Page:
Is Trump remaking the Republican Party or purging those who cross him?
Trump, Biden hold dueling rallies in last ditch effort to sway voters in Georgia
Democratic strategist Robert Patillo and former congressional candidate Catalina Lauf debate whether the president or president-elect had the best message.
President Trump’s escalating attacks on the Electoral College results are tearing the Republican Party apart.
Now journalists love to proclaim that a political party–usually the GOP–is engaged in a civil war. But the usual cliches don’t quite capture the high-grade ammunition and sky-high stakes in an election that one side says is stolen and the other says is facing an attempted coup.
And some Republicans say the president’s constant complaints about his loss in Georgia, which included the two Senate races, hurt morale and possibly turnout in yesterday’s runoffs.
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Trump, who upended the Republican establishment in winning the White House, is declaring rhetorical war on any official in his party who dares cross him over the election he insists is rigged. Loyalty to the Donald is the only criteria that matters. Otherwise he and his allies dismiss you as a RINO, someone who needs to be expelled from the ranks.
Take Tom Cotton, one of Trump’s most loyal Hill allies. The Arkansas senator, who campaigned for the president, declined to join the Ted Cruz rebellion against Congress certifying the election results today. "Under the Constitution and federal law, Congress’s power is limited to counting electoral votes submitted by the states," he said, and attempting to go further would "establish unwise precedents."
This quickly earned him a presidential tweet: "Republicans have pluses & minuses, but one thing is sure, THEY NEVER FORGET!" The clear implication is that Cotton would be punished at the polls when he runs for reelection. Maybe the New York Times, which fired its editorial page editor for running a Cotton op-ed, would now be more receptive to a piece by the senator.
The notion of political retribution is hardly theoretical. Trump undoubtedly helped defeat Jeff Sessions, the first senator to endorse him in 2016, in November after his acrimonious departure as attorney general.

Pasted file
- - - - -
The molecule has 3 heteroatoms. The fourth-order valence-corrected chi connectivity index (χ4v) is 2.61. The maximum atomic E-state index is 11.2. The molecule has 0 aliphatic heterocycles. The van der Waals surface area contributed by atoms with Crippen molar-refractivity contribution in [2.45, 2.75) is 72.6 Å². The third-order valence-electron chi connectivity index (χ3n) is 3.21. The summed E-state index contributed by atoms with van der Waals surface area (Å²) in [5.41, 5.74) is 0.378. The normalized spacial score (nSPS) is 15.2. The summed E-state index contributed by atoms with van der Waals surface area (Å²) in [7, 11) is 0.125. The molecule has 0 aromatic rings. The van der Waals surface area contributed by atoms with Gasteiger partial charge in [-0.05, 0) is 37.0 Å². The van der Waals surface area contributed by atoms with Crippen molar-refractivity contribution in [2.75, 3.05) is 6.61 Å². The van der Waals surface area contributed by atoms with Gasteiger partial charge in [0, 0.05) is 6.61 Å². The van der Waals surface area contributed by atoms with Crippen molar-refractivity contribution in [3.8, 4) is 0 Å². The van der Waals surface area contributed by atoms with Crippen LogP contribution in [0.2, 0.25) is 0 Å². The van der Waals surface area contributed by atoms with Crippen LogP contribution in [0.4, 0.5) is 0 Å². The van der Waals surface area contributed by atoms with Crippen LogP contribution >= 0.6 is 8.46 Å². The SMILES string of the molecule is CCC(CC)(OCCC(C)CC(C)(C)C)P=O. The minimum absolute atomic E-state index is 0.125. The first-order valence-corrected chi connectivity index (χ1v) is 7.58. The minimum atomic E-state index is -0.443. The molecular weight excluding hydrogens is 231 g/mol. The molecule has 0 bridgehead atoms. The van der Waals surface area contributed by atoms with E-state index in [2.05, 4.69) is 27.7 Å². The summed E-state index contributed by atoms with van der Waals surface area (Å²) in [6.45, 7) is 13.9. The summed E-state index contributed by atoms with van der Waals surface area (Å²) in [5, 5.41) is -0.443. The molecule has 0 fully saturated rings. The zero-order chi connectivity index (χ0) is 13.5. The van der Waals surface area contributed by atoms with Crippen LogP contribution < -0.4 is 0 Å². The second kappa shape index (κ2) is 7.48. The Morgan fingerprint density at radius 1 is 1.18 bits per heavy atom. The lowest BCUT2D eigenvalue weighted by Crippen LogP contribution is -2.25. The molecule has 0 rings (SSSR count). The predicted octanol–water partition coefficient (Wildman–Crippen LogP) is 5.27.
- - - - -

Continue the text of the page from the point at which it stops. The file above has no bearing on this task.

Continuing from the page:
When John Thune, the Senate’s No. 2 GOP official, refused to challenge the Electoral College results, Trump called him a Republican in Name Only and tweeted that South Dakota Gov. Kristi Noem should primary him in 2022.
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Mitch McConnell, who has carried more water than anyone for Trump, just won reelection. But the president ripped him for having "NO FIGHT" after the majority leader made a speech acknowledging Joe Biden as president-elect.
As for Georgia, Trump has repeatedly urged Brian Kemp to resign after the Republican governor defended his state’s electoral process by insisting he had followed the law. The president is vowing to campaign against Kemp, who he calls an "obstructionist."
He ripped Brad Raffensperger as a "child" in the now-famous call in which he pressured and pleaded with the Republican secretary of state to "find" 11,780 votes to reverse his loss in Georgia. And the pressure persuaded Kelly Loeffler, one of the Senate incumbents, to send word that she will join with Cruz, Josh Hawley and at least 10 other senators in challenging the Electoral College numbers, along with more than 100 House Republicans.
The theme of party disunity, amplified by the leak of the Raffensperger call, echoes across the media landscape:
Washington Post: "President Trump is effectively sabotaging the Republican Party on his way out of office, obsessed with overturning his election loss and nursing pangs of betrayal from allies whom he had expected to bend the instruments of democracy to his will."
And in a sign of how some of the conservative media have turned on the president, a Wall Street Journal editorial says: "The leading culprit here is Mr. Trump, who as always refuses to accept responsibility for defeat. Recall that he also claimed the Iowa caucus result was stolen in 2016 when he lost to Ted Cruz. He’s now spinning conspiracy theories and election falsehoods daily on Twitter . He doesn’t seem to care what damage he does in promoting the myth of his victory."
It is this battle that will shape the future of the Republican Party over the next four years. Trump himself will push the narrative that he was robbed as he positions himself as a GOP kingmaker and teases the possibility of another run. Cruz and Hawley, who are both eyeing 2024 campaigns, have positioned themselves as all-out Trumpists. And if history judges the electoral rebellion poorly, people like Cotton and Ben Sasse can say they stood up for the Constitution.
At the same time, the NeverTrumper contingent must decide whether to try to reform the party or stay independent and back Biden when they agree with him.
For decades, Republicans cast themselves as defenders of small government, lower taxes and a muscular foreign policy. At the moment, those things seem to matter far less than pledging allegiance to Trump.
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